|NATIONAL PARKS QUICKLINKS|
Backpacker Magazine – May 2003
10 surprising uses for your water bottle.
We all know that collapsible water bladders are a light, compact solution for on-the-move hydration. But don't limit these multitasking tools to mere drinking duty. New and recycled reservoirs have many uses beyond thirst-busting. You can use yours as a:
Shower: Fill it with warm water, screw on a push-pull lid, wet yourself, close the nozzle, soap up, then rinse off.
Urinal: On winter camping trips, guys will appreciate a .5-liter bottle for wee-hour relief. Wide-mouth reservoirs reduce the risk of annoying spillage.
Pillow: Fill it with air or water, and wrap it in a shirt.
Hot-water bottle: Fill a bladder with steaming water, tuck it next to your belly, and sleep comfortably under the stars.
Air conditioner: In the summer, add snow from late-melting drifts to your wide-mouth or zipper-lock reservoir, then tuck it against your back to keep cool. On sweaty winter hikes, refill your bladder with snow after each drink. Place it under your shirt--you'll sweat less and convert snow into drinking water.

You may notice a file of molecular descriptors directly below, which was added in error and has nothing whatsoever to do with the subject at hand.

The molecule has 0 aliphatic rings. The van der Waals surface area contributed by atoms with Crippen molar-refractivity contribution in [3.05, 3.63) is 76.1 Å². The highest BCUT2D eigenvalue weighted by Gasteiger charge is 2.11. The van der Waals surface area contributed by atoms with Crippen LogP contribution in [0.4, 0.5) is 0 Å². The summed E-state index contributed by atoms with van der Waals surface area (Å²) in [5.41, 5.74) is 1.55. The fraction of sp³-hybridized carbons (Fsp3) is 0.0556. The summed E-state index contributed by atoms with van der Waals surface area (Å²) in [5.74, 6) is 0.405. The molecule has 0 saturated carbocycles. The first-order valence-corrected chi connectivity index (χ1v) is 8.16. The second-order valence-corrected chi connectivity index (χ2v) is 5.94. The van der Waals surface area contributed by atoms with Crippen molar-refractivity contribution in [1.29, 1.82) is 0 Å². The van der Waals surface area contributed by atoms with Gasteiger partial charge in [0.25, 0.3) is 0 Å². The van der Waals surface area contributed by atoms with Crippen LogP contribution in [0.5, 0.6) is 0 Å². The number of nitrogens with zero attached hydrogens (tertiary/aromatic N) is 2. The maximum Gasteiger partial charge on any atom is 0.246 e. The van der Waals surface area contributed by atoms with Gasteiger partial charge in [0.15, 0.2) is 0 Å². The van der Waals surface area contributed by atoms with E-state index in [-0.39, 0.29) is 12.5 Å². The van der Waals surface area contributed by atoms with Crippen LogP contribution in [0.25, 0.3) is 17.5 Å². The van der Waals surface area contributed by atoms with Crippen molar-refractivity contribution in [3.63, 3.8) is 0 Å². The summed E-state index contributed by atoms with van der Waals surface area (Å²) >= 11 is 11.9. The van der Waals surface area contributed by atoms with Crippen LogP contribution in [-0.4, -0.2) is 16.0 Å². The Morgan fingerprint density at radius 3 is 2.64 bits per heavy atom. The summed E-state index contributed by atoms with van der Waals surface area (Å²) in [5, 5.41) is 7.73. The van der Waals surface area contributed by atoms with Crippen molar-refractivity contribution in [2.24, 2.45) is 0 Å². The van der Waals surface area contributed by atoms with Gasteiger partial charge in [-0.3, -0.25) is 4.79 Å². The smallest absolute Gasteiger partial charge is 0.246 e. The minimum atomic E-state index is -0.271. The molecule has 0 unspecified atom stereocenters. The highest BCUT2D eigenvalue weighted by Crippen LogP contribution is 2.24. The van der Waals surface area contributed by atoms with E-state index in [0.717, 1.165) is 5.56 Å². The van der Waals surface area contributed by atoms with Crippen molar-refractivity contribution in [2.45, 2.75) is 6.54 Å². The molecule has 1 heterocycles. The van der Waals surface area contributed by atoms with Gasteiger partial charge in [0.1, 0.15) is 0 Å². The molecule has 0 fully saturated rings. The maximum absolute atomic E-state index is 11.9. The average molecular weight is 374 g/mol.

Folding bowl: When your bladder wears out, cut off the upper two-thirds and use the bottom to hold breakfast and dinner.
Flask: There's no lighter way to tote a little wine or schnapps.
Waterproof storage: Zip or roll-top bladders can shelter maps, binoculars, and small cameras.
Cold pack: Speed the healing of strains, sprains, and bruises by applying a snow-and-water-filled bottle to the injured area.
Deadman: Fill a wide-mouth or zipper-lock bladder with snow, tie a guyline to the handle, then sink it deep in a drift to hold down your tent.
Among the most versatile bladders are Nalgene's 1.5-liter wide-mouth canteens ($11), Platypus's Big Zip 2 2-liter models ($23), MSR's DromLite 2-liter bladders ($18), and Camelbak's 2-liter UnBottles ($30).